How do they Sound?
Corroboree Frogs are well known both for their striking appearance and for their alarming population decline. Found only in a small area of the beautiful Kosciuszko National Park, these little amphibians need our help now more than ever. Taronga Zoo is involved in a National Recovery Program to help save this species.
The small Southern Corroboree Frog is easily recognised by its striking yellow and black striped pattern. These frogs are only found in a small area of Kosciuszko National Park, NSW, Australia and all populations are only found at altitudes above 1300 metres. Their habitat includes woodlands, grasslands and heathlands. Their breeding sites are found in shallow pools and sphagnum moss.
Breeding occurs from January to February. Males construct small burrows in sphagnum moss and call to females to attract them. Up to 10 females each lay between 15 to 30 eggs in the burrow and males shed sperm directly onto the eggs. The males stay to guard the fertilised eggs. Tadpoles start to develop within the egg capsule and hatching occurs when ground-water levels rise after rain and causes the eggs to swell. Hatching occurs at four to six months and the tadpole development continues for six to eight months. Metamorphosis occurs between December and early February, froglets taking another 2-3 years to reach sexual maturity.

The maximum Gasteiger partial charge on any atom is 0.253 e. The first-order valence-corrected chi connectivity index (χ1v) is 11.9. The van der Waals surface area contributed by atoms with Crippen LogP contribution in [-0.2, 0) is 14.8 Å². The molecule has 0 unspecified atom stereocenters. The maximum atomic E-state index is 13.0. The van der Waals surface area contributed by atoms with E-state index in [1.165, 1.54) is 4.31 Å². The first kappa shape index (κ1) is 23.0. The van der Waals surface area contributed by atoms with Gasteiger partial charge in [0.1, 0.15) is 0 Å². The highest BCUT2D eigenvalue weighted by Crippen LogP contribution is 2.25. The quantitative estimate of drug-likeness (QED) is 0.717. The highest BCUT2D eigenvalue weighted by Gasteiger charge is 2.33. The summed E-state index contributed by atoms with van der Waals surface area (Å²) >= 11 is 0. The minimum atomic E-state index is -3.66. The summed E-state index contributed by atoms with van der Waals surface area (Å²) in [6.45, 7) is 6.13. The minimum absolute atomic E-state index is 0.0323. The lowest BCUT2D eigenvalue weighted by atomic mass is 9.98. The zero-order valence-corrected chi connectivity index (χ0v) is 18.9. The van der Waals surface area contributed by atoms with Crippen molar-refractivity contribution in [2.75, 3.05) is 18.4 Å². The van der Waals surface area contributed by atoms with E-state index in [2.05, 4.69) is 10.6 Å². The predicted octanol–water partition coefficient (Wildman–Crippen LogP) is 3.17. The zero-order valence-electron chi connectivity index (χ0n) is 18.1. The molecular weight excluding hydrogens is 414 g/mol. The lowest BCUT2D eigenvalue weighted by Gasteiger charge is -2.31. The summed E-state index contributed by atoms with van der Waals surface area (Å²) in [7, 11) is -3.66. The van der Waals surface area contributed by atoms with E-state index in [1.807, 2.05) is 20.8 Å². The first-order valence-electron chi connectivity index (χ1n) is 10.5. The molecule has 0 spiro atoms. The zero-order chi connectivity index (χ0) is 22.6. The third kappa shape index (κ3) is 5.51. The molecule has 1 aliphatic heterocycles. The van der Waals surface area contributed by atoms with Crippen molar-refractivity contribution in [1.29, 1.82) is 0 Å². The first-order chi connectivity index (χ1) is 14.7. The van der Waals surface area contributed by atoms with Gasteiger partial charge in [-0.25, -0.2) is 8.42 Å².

Behaviour and Diet
Very little is known about the frogs after they leave the pools as juveniles. It is most likely that the frogs remain in moist vegetation for several months, where they feed on a wide variety of small invertebrates. As they grow larger, the juveniles leave the breeding area and move into nearby habitat where they remain until they are adults. The diet of adults consists mainly of small ants and, to a lesser extent, other invertebrates. Food intake is greatly reduced during winter, with many individuals apparently not feeding. (IUCN)
The Corroboree Frog is a secretive creature and is often very hard to see in the wild. It is unusual in that this frog walks in a manner far more like a lizard than a frog. Neither sex has webbed feet. These frogs are also thought to be able to produce their own poisonous alkaloids, while many other frogs use their diet to help them produce their toxins.
There are a number of threats which are contributing to the declining population of Corroboree Frogs, though more research still needs to be done to determine which process are the most damaging. Another species of Pseudophryne (the Northern Corroboree) is stll widespread in its range.
Things affecting the frog include changes to weather patterns, diseases such as Chytridiomycosis, planting of exotic species such as willows causing changes to the ground cover, damage caused by feral pigs and changes to fire regimes.
Taronga Zoo, together with the Amphibian Research Centre, the University of Canberra, Snowy Hydro Ltd and the Department of Environment and Conservation (NSW), are working to help save the Corroboree Frog. We are using our zoo expertise to raise Corroboree Frogs after collecting their eggs from the wild. Most frogs are exposed to the Chytrid Fungus in the tadpole stage of their lifecycle. It is hoped that if we can reduce threats in Kosciusko National Park, we will be able to return the zoo-reared frogs to the wild.